Even stranger: most of us, as adults, cannot answer the simplest questions of science, or of how things work, though children continually experiment, while playing. They learn a wonderful lot in a very few years including, most miraculously, language. But generally this learning slows and almost stops at adolescence, when for many people curiosity is dulled. Why this is so is mysterious – and of course it doe not apply to everyone. How many of us, though, know how the most familiar gadgets work? For example, how their front door key turns the lock – and only with their key and not thousands of others looking almost the same. Ways of making locks recognise particular keys is a technology known to the Romans; yet few of us appreciate how locks and keys work, though we use them every day, which is surely a pity as mechanisms are much more than bits-and-pieces of metal: they embody principles of nature combined by human intelligence to solve our problems. Largely unnoticed, they are our richest inheritance.
If we know how to look we can see – for example in a humble lock and key – not only mechanical processes of bearings, levers and stops but also more abstract principles, such as general statistical principles, which apply to the courtship behaviour of birds (and perhaps people) and to the immune system (which goes wrong with AIDS), as well as the immensely difficult pattern-recognition problem that, though we are unaware of it, confronts the eye every moment of the day. Then, in a device such as a lock, there are all sorts of manufacturing solutions such as dimensional tolerances; for if the key were a precise fit it would never work, as it expands with the heat of one's pocket, and the critical parts wear just slightly every time it is used.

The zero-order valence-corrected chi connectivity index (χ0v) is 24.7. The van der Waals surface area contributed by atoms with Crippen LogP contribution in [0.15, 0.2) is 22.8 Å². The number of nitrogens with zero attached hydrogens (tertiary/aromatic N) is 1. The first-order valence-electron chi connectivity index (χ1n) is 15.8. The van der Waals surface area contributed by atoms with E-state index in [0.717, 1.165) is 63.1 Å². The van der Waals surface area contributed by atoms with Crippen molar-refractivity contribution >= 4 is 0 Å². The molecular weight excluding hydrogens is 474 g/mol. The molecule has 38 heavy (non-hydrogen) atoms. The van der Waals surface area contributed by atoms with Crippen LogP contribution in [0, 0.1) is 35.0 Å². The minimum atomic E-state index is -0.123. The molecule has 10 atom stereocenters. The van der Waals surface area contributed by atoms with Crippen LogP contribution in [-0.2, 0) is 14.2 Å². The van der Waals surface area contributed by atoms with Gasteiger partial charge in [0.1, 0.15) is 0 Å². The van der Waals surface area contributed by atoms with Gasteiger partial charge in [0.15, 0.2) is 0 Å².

So, in this one example it is possible to see a wealth of design principles as laws of physics, and of statistics, all brought together in a simple mass-produced package which is designed to fill a human need. But to see how it works, it may be necessary to open the lock and play with it, and take it to pieces. This is the essential point of the hands-on interactive approach to presenting science and technology in the Exploratory – to continue children's exploration of the world and themselves into adult life so that the adventure of discovering never ceases.
There is plenty of evidence that our abilities to see and understand – which are closely linked – develop from infancy by actively handling and interacting with objects. Also, by playing games, and accepting challenges of new possibilities. A dramatic experiment showing how we see depends upon active touch was carried out at the end of the last Century by an American psychologist, G. M. Stratton, who turned his world upside down with reversing goggles. He wore these every day for several weeks. After a week or two, he found that his brain would correct for the reversing goggles, but only when he actively touched and handled objects. Unexplored objects would remain upside-down for many weeks. Then there are cases of people born blind, or becoming blind in infancy, recovering sight when adult by operations on their eyes. In some cases they can see, immediately after the operation, things they already know by touch. They remain effectively blind to untouched things for many months or even years. These they have to learn to see with great difficulty. To appreciate the importance of learning-by-doing – imagine learning to ride a bicycle which is in a glass case, and can only be controlled by push buttons! One has to fall off, to learn.
Adapted from: The Exploratory Interactive Science Centre, Plan for Action 1, February 1983 and The Exploratory Interactive Science Centre, Plan for Action 2, February 1985.
© 2000 The Exploratory